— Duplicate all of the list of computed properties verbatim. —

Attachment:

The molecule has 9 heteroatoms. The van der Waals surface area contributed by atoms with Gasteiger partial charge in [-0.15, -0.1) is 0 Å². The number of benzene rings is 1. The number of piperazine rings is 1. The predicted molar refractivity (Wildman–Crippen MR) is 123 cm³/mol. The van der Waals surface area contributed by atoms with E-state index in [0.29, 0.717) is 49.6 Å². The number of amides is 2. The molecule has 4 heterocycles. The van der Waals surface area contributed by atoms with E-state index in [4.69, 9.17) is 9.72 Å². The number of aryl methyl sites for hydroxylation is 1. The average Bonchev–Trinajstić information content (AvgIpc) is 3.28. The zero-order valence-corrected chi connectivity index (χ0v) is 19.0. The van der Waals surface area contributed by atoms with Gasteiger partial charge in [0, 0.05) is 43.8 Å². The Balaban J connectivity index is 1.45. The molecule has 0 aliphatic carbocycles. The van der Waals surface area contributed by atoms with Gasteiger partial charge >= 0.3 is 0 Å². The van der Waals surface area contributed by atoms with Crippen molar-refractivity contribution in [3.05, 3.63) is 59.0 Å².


The molecule has 9 heteroatoms. The van der Waals surface area contributed by atoms with Gasteiger partial charge in [-0.15, -0.1) is 0 Å². The number of benzene rings is 1. The number of piperazine rings is 1. The predicted molar refractivity (Wildman–Crippen MR) is 123 cm³/mol. The van der Waals surface area contributed by atoms with E-state index in [0.29, 0.717) is 49.6 Å². The number of amides is 2. The molecule has 4 heterocycles. The van der Waals surface area contributed by atoms with E-state index in [4.69, 9.17) is 9.72 Å². The number of aryl methyl sites for hydroxylation is 1. The average Bonchev–Trinajstić information content (AvgIpc) is 3.28. The zero-order valence-corrected chi connectivity index (χ0v) is 19.0. The van der Waals surface area contributed by atoms with Gasteiger partial charge in [0, 0.05) is 43.8 Å². The Balaban J connectivity index is 1.45. The molecule has 0 aliphatic carbocycles. The van der Waals surface area contributed by atoms with Gasteiger partial charge >= 0.3 is 0 Å². The van der Waals surface area contributed by atoms with Crippen molar-refractivity contribution in [3.05, 3.63) is 59.0 Å².